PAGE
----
That analysis suggests that for every pound spent by the Government there will between £1.6 and £2 of benefit from HS2 and between £1.8 and £3.4 of benefit from the "Y".

However, well known weaknesses and contentious assumptions include:

(1)  Time is entirely wasted when travelling on a train.

(2)  The value of time will rise exponentially at circa 2% for ever, an assumption that doubles the benefits.

(3)  The evaluation periods end 60 years after opening, far beyond the horizon at which any forecasts can be made. If that were shortened to 30 years, which is still too long, 40% of the supposed benefits would be lost.

(4)  The forecasts are unbelievable in that they require a train every three and a half minutes in each direction all day throughout the year.

     Those forecasts depend largely on assuming that growth in passengers is driven by growth in GDP. However, between 1950 and 1995 GDP grew by 200% but there was no growth in passenger rail whatsoever. In contrast, between 1995 and 2010 GDP grew by 36% and rail usage by 70%.

     That suggests there is little or no relationship between passenger growth and GDP. Instead the recent growth is probably due to the short term razzamatazz of privatisation.

(5)  There is a fundamental flaw in the analysis, namely fares are subtracted from costs when they should not be.

     Such payments no more increase wealth than would passing £100 to one's neighbour. The transaction is of course of financial interest but has no place in an economic analysis designed to compare the resource cost of a scheme with the supposed social benefits.

     Striking out the fares would destroy the economic case.


The primary source for the data in this note is Department for Transport's publication "Economic Case for HS2", February 2011

For Greater detail see items 6a and 6b here: http://www.transport-watch.co.uk/transport-committee.htm (terms of reference and evidence accepted by the Transport Committee)

July 2011

Costs £billions
Losses £billions
PopulationHS2 The YHS2 (a) The Y (b)
Great Britain60,000,000 24451837.7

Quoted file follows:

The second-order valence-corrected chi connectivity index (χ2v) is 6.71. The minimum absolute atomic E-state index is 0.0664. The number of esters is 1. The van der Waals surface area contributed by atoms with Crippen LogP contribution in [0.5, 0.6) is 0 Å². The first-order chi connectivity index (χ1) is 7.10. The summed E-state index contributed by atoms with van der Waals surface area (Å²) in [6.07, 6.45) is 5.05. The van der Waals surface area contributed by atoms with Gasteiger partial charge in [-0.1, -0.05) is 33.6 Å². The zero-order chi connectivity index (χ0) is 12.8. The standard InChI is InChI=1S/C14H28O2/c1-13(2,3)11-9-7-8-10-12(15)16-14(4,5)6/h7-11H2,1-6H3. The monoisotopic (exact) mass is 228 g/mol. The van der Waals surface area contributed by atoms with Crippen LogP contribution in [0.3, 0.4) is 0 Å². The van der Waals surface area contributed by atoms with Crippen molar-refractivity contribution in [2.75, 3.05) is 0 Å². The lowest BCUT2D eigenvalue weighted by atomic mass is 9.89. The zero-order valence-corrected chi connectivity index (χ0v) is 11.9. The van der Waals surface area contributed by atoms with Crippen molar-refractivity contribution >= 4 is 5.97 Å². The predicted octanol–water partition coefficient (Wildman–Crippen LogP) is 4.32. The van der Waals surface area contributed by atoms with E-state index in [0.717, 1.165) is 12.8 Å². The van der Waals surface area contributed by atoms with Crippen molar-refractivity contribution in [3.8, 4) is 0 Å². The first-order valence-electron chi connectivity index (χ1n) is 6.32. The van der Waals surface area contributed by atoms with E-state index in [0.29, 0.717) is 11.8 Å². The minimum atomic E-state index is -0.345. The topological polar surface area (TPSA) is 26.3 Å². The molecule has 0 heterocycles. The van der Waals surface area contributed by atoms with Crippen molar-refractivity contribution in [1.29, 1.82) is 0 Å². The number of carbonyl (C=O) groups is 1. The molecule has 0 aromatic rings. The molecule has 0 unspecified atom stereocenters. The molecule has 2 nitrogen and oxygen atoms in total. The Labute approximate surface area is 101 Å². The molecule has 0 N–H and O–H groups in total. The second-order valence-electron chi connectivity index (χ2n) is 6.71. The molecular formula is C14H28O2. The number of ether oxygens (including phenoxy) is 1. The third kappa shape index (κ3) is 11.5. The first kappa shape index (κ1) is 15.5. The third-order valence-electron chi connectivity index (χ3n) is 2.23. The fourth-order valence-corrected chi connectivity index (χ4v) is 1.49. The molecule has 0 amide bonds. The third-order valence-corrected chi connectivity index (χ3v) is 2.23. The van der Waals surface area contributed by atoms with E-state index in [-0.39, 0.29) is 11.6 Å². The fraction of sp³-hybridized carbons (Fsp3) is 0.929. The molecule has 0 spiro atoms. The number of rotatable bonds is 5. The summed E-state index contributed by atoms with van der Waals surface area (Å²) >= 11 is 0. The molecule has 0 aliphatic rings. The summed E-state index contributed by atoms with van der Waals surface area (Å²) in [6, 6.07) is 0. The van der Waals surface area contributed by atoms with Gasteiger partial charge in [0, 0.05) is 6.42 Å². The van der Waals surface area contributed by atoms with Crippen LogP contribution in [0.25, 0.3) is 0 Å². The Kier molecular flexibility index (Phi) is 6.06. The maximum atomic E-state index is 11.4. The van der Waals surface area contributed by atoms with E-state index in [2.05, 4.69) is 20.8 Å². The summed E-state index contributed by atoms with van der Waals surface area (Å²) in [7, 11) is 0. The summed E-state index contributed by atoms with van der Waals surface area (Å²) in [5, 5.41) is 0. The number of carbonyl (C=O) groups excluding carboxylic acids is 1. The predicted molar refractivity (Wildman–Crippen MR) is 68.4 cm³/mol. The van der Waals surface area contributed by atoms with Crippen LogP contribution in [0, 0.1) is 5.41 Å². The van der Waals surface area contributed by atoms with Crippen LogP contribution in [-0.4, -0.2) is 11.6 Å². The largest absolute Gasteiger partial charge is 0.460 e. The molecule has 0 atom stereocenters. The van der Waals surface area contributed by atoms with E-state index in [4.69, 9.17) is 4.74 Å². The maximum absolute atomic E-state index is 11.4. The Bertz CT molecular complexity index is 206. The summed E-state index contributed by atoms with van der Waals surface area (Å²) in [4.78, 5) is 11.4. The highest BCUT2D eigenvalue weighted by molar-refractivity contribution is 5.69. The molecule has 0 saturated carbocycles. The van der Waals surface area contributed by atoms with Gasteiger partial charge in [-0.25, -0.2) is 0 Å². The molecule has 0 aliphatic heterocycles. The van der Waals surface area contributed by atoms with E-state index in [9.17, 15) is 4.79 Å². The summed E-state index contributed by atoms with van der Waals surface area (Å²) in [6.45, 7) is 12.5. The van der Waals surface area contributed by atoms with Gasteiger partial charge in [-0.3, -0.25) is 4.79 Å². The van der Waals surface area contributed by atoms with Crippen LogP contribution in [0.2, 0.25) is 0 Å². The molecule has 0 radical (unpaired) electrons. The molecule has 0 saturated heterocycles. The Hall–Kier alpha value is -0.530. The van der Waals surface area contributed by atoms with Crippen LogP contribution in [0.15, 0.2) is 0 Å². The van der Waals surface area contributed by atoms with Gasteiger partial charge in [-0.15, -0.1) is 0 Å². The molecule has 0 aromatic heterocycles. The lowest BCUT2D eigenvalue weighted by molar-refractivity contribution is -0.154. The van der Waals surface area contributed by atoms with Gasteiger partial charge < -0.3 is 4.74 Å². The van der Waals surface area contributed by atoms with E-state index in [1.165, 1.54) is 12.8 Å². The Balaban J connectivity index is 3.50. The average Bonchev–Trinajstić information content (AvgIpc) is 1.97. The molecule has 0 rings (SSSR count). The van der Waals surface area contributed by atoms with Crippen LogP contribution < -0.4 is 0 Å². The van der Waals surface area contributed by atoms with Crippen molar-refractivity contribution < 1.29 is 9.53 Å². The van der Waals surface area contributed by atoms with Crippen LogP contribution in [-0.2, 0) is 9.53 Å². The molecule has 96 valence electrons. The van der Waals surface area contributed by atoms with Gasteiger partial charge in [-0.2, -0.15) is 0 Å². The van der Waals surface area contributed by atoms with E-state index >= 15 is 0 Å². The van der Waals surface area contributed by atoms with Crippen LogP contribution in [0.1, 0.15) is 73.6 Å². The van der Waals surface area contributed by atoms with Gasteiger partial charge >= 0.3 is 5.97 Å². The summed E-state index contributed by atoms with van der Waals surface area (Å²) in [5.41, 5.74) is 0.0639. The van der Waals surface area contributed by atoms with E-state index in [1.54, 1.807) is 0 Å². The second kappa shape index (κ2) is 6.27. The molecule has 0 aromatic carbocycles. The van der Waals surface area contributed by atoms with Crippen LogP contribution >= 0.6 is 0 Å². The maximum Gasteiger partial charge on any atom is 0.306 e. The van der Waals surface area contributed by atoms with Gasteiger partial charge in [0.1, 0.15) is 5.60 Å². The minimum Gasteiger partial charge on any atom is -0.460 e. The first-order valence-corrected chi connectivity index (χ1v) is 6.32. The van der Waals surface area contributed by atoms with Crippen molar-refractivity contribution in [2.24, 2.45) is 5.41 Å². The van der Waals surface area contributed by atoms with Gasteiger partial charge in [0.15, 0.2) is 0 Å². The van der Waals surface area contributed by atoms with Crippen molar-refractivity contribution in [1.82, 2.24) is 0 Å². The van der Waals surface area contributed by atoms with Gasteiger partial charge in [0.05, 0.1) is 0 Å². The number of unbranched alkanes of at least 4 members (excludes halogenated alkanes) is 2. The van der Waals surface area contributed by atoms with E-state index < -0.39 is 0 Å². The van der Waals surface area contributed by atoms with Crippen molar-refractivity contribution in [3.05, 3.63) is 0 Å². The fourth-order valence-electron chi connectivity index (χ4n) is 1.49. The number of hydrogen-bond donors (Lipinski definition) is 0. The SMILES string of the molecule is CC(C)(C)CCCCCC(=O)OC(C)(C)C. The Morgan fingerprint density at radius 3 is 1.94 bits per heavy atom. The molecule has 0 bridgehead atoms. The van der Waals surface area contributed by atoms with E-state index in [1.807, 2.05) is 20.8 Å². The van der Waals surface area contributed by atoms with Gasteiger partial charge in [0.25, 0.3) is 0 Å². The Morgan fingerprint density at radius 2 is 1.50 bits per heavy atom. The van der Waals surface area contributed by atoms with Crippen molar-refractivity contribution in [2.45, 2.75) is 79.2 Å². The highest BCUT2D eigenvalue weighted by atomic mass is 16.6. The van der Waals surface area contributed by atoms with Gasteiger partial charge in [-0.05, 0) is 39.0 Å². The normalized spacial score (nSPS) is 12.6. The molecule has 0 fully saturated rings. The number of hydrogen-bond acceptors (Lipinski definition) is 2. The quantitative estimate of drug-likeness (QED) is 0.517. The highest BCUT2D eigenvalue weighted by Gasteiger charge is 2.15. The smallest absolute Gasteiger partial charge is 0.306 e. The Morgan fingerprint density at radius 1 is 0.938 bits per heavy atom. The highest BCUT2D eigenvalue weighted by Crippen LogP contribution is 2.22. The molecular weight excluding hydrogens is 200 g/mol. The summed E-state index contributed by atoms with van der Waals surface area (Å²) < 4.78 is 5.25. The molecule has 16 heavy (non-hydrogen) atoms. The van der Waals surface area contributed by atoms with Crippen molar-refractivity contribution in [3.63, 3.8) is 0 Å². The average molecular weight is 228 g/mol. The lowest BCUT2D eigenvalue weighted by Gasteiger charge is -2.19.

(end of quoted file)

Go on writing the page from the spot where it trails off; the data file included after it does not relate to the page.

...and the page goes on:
Greater Birmingham.3,680,000 1.4722.7601.104 2.312
Birmingham1,030,0000.412 0.7730.3090.647
Greater Manchester 2,240,000 0.8961.6800.672 1.407
Manchester 483,0000.193 0.3620.1450.303
Liverpool urban area838,000 0.3350.6290.251 0.527
Liverpool 440,0000.176 0.3300.1320.276
Greater Glasgow 1,770,000 0.7081.3280.531 1.112
Glasgow 592,0000.237 0.4440.1780.372
Greater Nottingham700,000 0.2800.5250.210 0.440
Sheffield550,0000.220 0.4130.1650.346
Sheffield urban area1,000,000 0.4000.7500.300 0.628
Leeds 771,0000.308 0.5780.2310.484
Newcastle290,0000.116 0.2180.0870.182
Tyne and Wear1,119,500 0.4480.8400.336 0.703
Edinburgh486,0000.194 0.3650.1460.305
Edinburgh commuting area 1,000,000 0.4000.7500.300 0.628
Totals of above Metropolitan areas13,118,500 5.2479.8393.936 8.243
London8,000,0003.200 6.0002.4005.027
Rest of UK38,881,500 15.55329.16111.664 24.431

(a)  2026 opening year discount base
(b)  2032 opening year discount base
(c)  Very few people indeed living in "the rest of the UK" will ever use the proposals. Even those from the key metropolitan areas listed will seldom benefit personally. If the regular users number as many as 1 million the cost is £24,000 per user for HS2 is and £45,000 for the "Y". The corresponding present value losses at the named discount bases are £18,000 and £37,700. In reality, or according to the forecasts, in 2043 there will be only circa 70,000 daily arrivals at Euston. Hence regular users are likely to be below 150,000. The costs per regular user then spiral to the entirely unrealistic levels of £160,000 and £300,000.

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Prepared 8 November 2011